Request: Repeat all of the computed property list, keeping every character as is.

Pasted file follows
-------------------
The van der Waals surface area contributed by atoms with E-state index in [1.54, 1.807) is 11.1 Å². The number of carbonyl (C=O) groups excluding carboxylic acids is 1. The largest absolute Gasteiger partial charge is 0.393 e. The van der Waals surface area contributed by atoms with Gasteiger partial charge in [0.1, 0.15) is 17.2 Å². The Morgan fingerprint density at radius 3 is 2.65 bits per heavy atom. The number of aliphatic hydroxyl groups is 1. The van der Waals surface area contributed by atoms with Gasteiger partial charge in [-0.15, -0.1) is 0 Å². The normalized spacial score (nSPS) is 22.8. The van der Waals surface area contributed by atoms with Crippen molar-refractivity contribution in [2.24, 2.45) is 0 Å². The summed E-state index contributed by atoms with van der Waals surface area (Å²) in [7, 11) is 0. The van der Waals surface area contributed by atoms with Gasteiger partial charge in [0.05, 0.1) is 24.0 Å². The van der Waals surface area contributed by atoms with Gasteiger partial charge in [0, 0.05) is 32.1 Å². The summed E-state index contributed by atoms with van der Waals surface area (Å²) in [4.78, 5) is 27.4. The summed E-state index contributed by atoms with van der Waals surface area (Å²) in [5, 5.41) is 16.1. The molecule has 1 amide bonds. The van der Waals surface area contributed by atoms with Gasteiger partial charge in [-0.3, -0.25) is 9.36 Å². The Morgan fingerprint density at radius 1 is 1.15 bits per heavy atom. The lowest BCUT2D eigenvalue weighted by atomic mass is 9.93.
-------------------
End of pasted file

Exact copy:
The van der Waals surface area contributed by atoms with E-state index in [1.54, 1.807) is 11.1 Å². The number of carbonyl (C=O) groups excluding carboxylic acids is 1. The largest absolute Gasteiger partial charge is 0.393 e. The van der Waals surface area contributed by atoms with Gasteiger partial charge in [0.1, 0.15) is 17.2 Å². The Morgan fingerprint density at radius 3 is 2.65 bits per heavy atom. The number of aliphatic hydroxyl groups is 1. The van der Waals surface area contributed by atoms with Gasteiger partial charge in [-0.15, -0.1) is 0 Å². The normalized spacial score (nSPS) is 22.8. The van der Waals surface area contributed by atoms with Crippen molar-refractivity contribution in [2.24, 2.45) is 0 Å². The summed E-state index contributed by atoms with van der Waals surface area (Å²) in [7, 11) is 0. The van der Waals surface area contributed by atoms with Gasteiger partial charge in [0.05, 0.1) is 24.0 Å². The van der Waals surface area contributed by atoms with Gasteiger partial charge in [0, 0.05) is 32.1 Å². The summed E-state index contributed by atoms with van der Waals surface area (Å²) in [4.78, 5) is 27.4. The summed E-state index contributed by atoms with van der Waals surface area (Å²) in [5, 5.41) is 16.1. The molecule has 1 amide bonds. The van der Waals surface area contributed by atoms with Gasteiger partial charge in [-0.3, -0.25) is 9.36 Å². The Morgan fingerprint density at radius 1 is 1.15 bits per heavy atom. The lowest BCUT2D eigenvalue weighted by atomic mass is 9.93.